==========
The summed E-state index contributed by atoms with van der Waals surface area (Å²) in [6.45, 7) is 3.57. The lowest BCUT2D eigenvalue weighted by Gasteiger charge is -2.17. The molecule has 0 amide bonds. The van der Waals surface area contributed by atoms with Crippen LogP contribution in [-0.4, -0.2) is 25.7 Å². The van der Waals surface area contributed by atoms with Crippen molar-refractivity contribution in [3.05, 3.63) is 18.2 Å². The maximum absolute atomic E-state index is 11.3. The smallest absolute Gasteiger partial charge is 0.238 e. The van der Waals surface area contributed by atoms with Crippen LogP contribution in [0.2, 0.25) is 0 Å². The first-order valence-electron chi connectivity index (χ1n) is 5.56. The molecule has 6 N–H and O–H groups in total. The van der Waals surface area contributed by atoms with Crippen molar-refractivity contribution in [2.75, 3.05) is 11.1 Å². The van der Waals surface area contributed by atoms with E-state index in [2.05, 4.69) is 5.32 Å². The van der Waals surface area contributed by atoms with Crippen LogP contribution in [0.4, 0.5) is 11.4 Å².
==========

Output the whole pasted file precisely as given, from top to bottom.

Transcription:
The summed E-state index contributed by atoms with van der Waals surface area (Å²) in [6.45, 7) is 3.57. The lowest BCUT2D eigenvalue weighted by Gasteiger charge is -2.17. The molecule has 0 amide bonds. The van der Waals surface area contributed by atoms with Crippen LogP contribution in [-0.4, -0.2) is 25.7 Å². The van der Waals surface area contributed by atoms with Crippen molar-refractivity contribution in [3.05, 3.63) is 18.2 Å². The maximum absolute atomic E-state index is 11.3. The smallest absolute Gasteiger partial charge is 0.238 e. The van der Waals surface area contributed by atoms with Crippen LogP contribution in [0.2, 0.25) is 0 Å². The first-order valence-electron chi connectivity index (χ1n) is 5.56. The molecule has 6 N–H and O–H groups in total. The van der Waals surface area contributed by atoms with Crippen molar-refractivity contribution in [2.75, 3.05) is 11.1 Å². The van der Waals surface area contributed by atoms with E-state index in [2.05, 4.69) is 5.32 Å². The van der Waals surface area contributed by atoms with Crippen LogP contribution in [0.4, 0.5) is 11.4 Å².